With phonics even the youngest readers succeed
By Jennifer Brookland
August 5, 2013
First grade teacher Michelo Muleya wanted all of her young pupils to master the building blocks of education, but learning to read and write was proving to be a major challenge for many of them. Pulled away to complete household chores, forced to endure long commutes on foot or frustrated by their inability to quickly excel, children attending Chiparamba Basic School faced joining the nearly half of Zambian children who never finish primary school.
But with the introduction of a new phonics-based approach to reading instruction, more of them are getting the chance to gain the reading skills and confidence they need to succeed in their education early on.
The approach is part of a road map for improved early grade reading developed by Zambia’s Ministry of Education, Science, Vocational Training and Early Education (MESVTEE), with technical support from USAID’s Read to Succeed Project (RTS).
RTS is being implemented in six provinces of Zambia to improve teacher effectiveness, school leadership and management and increase the use of performance assessment data to boost learner performance.
In Muleya’s school, all of the first and second grade teachers received training on the new reading instruction approach from the RTS project, which uses a structured, step-by- step teaching process focused on five key reading components—phonemic awareness, phonics, fluency, vocabulary and comprehension—as well as concepts of print.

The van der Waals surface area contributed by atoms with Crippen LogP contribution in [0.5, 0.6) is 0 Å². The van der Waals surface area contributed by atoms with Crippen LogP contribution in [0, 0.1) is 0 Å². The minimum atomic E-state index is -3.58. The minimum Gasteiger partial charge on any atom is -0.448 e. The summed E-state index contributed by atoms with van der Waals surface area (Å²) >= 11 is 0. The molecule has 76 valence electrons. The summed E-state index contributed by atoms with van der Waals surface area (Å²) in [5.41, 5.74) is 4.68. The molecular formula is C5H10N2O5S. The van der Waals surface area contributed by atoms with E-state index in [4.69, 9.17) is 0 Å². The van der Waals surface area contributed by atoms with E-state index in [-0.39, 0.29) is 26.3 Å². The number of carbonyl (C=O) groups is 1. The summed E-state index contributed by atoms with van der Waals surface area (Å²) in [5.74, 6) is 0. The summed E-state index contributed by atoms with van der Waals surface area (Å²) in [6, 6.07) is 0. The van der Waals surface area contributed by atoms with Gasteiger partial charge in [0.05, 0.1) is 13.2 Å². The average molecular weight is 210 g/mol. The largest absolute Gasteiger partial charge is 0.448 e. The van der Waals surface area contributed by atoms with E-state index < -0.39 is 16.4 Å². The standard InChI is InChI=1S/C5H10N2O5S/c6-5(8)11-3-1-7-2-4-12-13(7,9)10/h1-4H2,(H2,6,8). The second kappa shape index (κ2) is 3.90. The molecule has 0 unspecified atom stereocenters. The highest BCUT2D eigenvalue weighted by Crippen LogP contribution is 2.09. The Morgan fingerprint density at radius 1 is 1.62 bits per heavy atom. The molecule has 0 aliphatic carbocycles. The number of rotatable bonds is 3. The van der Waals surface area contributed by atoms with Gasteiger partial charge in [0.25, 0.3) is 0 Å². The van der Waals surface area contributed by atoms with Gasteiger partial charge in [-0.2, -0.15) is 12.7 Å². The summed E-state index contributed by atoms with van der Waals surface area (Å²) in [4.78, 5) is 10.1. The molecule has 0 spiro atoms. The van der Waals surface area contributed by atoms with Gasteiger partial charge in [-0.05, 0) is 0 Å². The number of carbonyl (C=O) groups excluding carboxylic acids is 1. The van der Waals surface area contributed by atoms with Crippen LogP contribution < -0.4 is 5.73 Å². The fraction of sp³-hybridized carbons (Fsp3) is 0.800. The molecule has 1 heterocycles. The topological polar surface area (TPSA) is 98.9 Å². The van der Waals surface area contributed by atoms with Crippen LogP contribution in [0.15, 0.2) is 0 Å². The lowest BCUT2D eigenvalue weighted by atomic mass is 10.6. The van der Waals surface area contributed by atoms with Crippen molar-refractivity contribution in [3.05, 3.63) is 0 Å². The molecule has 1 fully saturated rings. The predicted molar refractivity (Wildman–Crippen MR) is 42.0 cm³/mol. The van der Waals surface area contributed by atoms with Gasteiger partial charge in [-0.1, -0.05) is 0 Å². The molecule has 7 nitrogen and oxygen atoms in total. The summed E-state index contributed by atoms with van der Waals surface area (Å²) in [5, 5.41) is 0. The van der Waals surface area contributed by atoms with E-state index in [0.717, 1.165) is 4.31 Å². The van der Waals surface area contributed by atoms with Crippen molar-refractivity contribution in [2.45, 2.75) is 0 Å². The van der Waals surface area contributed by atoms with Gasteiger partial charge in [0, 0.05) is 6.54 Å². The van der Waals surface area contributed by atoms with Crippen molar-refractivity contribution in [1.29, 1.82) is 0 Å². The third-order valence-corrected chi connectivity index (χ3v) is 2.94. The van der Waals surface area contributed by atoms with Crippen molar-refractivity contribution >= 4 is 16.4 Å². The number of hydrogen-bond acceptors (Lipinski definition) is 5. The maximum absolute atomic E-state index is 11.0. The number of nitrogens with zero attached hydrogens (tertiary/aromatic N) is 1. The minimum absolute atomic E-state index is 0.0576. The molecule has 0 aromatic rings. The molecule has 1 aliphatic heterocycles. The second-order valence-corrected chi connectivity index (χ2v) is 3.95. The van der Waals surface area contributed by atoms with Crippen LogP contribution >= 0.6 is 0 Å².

Muleya found the new methods to be user-friendly, and quickly started applying the skills in her classroom. It did not take long before she started seeing results. Soon, her pupils could read short words. Before long they could even make some short sentences.
Muleya was as excited as the children were, and surprised to see such immediate progress. The new reading approach was resulting in literacy gains in just three to four weeks for even the youngest pupils in class.
In Muleya’s classroom, this was Choolwe Chiwala. Initially anguished by her inability to read, Choolwe had almost given up on school. Then Muleya began teaching her with the new phonetic approach.
“Only once in a while did I ever ask her to say something, but to my surprise each time she answered the question, the answer would be correct,” says Muleya.
As Muleya started paying more attention to Choolwe and using phonics lessons to help her learn to read, she was excited to see the RTS approach was working.
Now, Choolwe begs to be called on in class.
“I used to find a lot of difficulties in reading when I started school, but now I know how to read in Chinyanja (the local language),” Choolwe says, beaming with joy.
Muleya reports that Choolwe is able to read all of the vowels and consonants she has taught so far, and can easily form words and short sentences.
“I am very happy that teaching and learning to read has been made simple to the extent that even the younger pupils in class can develop reading skills in the shortest time possible,” Muleya says.